A near-infrared (NIR) and mid-infrared (mid-IR) dual-region spectrometer having two immersion probes, a transmission probe for NIR, and an attenuated total reflection (ATR) probe for mid-IR has been developed for highly reliable process monitoring and deep process understanding. This spectrometer facilitates sequential acquisition of both NIR (10 000-4000 cm<sup>−1</sup>) and mid-IR (5000-1200 cm<sup>−1</sup>) spectra by switching the light path leading to the probes without the need for probe replacement. The use of a single light source and a single beam splitter enables achievement of a permanent alignment of the optical system and sequential data acquisition. The transmission NIR and ATR mid-IR probes designed and developed in the present study facilitate the acquisition of NIR/mid-IR spectra with optimized absorption intensities in both regions by simply placing the probes into a sample solution. The performance of the developed spectrometer was demonstrated in monitoring the ethanol fermentation process. NIR/mid-IR spectra of the fermentation solution with multiplicative scatter correction (MSC) represent the relative changes in the concentrations of glucose and ethanol in both regions. Principal component analysis (PCA) was performed on the MSC-treated spectra in the regions 6300-5650 cm<sup>−1</sup>, 4850-4300 cm<sup>−1</sup>, and 3500-2880 cm<sup>−1</sup> to detect the end-point of the fermentation as an example of process monitoring. For all the regions, the score plot of the first principal component (PC) indicates that the fermentation progresses with the fermentation time and stops after 210 minutes and thus the end-point of the fermentation exists at around 210 minutes. The loading plot indicates that all of the first PCs are the relative changes in the concentrations of glucose and ethanol. This result reveals that the same chemical changes are observed in both transmission NIR and ATR mid-IR spectra. Multiple and simultaneous analysis was also performed, and intensity change in light scattering relating the growth of yeasts was monitored by the NIR spectra.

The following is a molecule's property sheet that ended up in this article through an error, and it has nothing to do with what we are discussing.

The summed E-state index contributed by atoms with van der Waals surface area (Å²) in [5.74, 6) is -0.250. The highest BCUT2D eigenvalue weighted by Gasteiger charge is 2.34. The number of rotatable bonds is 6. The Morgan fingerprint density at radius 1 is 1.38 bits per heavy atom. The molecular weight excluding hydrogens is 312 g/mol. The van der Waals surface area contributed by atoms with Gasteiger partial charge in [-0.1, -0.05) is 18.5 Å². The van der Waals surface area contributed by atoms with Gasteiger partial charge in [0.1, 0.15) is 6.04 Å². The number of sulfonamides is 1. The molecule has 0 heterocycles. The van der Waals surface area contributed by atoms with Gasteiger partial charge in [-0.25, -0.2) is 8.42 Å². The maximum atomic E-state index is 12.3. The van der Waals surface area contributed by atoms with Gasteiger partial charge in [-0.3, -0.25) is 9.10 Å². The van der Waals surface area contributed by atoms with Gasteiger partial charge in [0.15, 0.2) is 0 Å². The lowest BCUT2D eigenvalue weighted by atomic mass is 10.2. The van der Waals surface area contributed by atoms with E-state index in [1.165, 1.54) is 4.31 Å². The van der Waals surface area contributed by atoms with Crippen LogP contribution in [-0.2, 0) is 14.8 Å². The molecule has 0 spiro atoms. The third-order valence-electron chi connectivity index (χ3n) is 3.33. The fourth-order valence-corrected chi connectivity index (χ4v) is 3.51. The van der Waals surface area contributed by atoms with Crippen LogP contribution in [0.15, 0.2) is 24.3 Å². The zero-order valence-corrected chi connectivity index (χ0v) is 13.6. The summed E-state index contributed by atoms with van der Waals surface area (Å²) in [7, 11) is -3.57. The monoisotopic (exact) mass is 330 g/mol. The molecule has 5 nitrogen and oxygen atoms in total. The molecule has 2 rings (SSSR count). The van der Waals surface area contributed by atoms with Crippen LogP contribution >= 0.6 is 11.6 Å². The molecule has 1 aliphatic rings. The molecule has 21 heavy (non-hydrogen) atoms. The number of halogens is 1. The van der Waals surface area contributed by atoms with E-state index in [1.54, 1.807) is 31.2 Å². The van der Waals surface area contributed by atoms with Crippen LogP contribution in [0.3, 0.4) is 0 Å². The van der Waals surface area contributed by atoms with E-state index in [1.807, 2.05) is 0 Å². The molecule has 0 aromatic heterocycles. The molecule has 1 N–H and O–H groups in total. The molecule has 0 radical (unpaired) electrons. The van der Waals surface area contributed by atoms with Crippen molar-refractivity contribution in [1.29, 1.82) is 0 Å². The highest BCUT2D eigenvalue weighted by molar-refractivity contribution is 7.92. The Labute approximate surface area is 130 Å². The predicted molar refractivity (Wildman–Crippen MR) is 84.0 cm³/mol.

PDF Article

Cited By

You do not have subscription access to this journal. Cited by links are available to subscribers only. You may subscribe either as an OSA member, or as an authorized user of your institution.

Contact your librarian or system administrator
Login to access OSA Member Subscription